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Canada’s adult-use cannabis market is expected to be fully operational by this summer, and as a result, the year of legal marijuana in Canada has started with a series of mergers and acquisitions unlike anything the industry has seen to date among licensed cannabis producers.
Whether corporate consolidation becomes a trend in Canada or abroad remains to be seen. But as patients and consumers look to a more open market this year, the financial context of these cannabis producers will become more important, such as who is investing in Canada’s cannabis producers and whose money is supporting the rapid expansion.
Cannabis Business Times has found hundreds of millions of dollars pouring into Canadian licensed producers from anonymous sources in well-known offshore tax havens, such as the Cayman Islands, Bahamas, Belize and Barbados.
For example, Aurora Cannabis received $212.3 million from anonymous investment accounts in the Cayman Islands between August 2016 and December 2017, according to financial documents. (Below is a full list of offshore investments in Canadian cannabis producers.) Those investments in Aurora Cannabis preceded the January acquisitions of CanniMed.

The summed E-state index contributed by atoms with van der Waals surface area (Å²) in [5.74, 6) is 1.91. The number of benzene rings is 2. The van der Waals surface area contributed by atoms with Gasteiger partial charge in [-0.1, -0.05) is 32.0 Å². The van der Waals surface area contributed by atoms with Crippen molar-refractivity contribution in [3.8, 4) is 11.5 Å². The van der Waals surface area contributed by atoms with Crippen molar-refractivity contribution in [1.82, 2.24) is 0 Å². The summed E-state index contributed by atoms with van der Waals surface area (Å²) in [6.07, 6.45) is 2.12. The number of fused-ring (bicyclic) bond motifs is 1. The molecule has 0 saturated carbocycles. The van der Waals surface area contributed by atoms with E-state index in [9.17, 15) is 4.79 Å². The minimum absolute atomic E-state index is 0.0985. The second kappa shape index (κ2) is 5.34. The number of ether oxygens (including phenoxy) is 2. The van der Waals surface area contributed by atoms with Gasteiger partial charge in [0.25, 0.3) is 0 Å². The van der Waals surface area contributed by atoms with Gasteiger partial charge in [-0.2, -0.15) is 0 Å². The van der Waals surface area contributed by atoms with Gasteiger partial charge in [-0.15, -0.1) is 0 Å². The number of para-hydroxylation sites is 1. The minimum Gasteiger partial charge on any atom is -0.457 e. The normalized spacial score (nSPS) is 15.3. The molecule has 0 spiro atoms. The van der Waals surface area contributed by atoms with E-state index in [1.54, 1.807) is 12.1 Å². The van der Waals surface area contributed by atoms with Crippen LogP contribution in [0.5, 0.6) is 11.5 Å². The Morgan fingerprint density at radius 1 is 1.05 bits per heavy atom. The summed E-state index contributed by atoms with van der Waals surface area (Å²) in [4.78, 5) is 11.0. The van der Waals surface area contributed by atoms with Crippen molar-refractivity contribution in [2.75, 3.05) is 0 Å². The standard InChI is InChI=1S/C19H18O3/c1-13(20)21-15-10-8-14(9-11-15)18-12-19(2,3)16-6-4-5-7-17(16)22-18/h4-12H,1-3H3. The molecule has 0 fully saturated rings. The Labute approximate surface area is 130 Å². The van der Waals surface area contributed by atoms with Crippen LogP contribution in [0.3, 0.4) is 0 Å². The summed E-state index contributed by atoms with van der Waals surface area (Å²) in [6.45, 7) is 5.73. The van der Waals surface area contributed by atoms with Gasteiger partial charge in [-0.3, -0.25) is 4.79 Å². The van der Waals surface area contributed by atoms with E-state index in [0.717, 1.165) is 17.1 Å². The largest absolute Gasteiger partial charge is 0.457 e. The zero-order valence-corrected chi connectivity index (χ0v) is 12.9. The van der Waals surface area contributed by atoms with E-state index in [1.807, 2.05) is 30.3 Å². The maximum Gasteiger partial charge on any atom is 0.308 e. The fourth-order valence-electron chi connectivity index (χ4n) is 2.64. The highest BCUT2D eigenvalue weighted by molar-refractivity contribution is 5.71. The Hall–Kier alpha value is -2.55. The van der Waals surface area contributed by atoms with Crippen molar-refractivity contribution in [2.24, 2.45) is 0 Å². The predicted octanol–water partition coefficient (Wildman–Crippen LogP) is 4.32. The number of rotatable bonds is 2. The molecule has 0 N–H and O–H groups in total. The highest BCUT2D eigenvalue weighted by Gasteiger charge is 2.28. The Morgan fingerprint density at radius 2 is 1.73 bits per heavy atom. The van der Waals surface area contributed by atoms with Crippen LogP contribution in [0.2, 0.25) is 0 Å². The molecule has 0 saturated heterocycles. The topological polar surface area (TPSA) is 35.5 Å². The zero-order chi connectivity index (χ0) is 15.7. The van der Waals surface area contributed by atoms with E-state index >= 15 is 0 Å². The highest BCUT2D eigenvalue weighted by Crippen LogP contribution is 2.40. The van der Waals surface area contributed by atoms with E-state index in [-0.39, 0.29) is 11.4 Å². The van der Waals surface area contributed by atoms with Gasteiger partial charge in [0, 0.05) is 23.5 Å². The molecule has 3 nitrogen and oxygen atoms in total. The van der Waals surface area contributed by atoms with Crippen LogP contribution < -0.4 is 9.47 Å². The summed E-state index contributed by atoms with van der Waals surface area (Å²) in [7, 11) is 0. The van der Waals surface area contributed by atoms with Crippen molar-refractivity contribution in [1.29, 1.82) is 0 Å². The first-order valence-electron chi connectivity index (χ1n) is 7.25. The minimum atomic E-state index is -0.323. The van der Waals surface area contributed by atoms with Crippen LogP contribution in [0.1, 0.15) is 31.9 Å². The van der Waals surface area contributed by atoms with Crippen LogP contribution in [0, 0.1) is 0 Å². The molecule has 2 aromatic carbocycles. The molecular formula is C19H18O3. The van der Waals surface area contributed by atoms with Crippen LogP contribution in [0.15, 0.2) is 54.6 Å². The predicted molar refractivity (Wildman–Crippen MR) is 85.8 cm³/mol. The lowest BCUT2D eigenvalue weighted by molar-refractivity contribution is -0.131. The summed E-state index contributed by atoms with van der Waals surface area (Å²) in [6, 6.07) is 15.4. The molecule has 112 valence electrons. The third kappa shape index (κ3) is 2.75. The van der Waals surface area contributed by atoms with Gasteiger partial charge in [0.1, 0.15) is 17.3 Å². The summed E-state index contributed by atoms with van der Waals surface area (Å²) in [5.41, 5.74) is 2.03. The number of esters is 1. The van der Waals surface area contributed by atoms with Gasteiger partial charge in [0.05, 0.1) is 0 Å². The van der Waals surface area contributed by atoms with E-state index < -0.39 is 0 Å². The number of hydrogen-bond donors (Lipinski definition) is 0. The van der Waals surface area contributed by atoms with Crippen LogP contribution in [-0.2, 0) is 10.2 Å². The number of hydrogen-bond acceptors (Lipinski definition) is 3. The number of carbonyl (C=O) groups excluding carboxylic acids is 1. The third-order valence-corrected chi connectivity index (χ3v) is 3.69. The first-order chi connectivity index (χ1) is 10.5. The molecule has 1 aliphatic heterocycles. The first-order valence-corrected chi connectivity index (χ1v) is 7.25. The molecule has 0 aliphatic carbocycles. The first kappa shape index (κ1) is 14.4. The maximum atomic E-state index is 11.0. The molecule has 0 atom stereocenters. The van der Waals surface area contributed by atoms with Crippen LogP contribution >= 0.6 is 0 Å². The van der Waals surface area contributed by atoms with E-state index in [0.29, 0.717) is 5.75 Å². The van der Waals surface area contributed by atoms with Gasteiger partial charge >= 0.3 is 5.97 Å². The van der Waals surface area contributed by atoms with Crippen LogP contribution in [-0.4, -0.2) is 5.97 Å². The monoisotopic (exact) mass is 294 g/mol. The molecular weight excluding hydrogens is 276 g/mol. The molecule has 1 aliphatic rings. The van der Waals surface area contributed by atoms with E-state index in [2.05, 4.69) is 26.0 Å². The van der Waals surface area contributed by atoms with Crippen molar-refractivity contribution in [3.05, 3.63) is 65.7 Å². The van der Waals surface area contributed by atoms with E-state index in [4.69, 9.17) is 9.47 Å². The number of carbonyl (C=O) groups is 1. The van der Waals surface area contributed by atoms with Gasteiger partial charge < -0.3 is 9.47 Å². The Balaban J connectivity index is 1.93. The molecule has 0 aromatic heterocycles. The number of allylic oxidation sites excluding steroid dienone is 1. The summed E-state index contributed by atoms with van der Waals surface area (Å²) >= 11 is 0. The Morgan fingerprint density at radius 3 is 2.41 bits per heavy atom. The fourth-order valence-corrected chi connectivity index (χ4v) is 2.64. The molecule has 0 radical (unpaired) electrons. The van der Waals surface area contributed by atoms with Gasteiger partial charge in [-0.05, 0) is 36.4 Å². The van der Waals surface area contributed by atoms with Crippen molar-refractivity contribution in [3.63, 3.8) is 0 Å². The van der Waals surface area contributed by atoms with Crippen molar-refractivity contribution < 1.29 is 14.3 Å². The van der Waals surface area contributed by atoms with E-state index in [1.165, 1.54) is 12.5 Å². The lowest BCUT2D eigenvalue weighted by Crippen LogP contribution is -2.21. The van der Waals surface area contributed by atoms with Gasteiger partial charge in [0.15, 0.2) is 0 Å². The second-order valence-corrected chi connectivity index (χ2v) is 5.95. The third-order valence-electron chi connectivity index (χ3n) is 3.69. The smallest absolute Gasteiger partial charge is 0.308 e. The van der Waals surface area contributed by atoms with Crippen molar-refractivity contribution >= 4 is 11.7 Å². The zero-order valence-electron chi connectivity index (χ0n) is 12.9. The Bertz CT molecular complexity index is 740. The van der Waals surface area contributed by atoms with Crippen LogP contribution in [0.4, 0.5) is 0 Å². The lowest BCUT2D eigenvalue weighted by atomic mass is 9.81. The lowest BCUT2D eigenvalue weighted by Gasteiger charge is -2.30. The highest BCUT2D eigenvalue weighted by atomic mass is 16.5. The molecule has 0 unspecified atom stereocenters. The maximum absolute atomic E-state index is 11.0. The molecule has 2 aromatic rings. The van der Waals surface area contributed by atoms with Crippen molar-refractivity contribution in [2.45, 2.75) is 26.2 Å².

In the same time frame, Hydropothecary received $18 million from Cayman Islands investments. In December 2017, the Quebec-based company announced plans to build a new $80-million greenhouse. Hydropothecary’s expansion puts the company “very firmly in the top three, possibly the top two,” CEO Sébastien St. Louis told the Ottawa Citizen. “It really puts us in the big producer category.”
Licensed producers contacted by Cannabis Business Times have not responded to requests for comment.
Tax-haven investment sources—or funding from a country that offers foreign individuals and businesses a minimal tax liability with little or no financial information shared with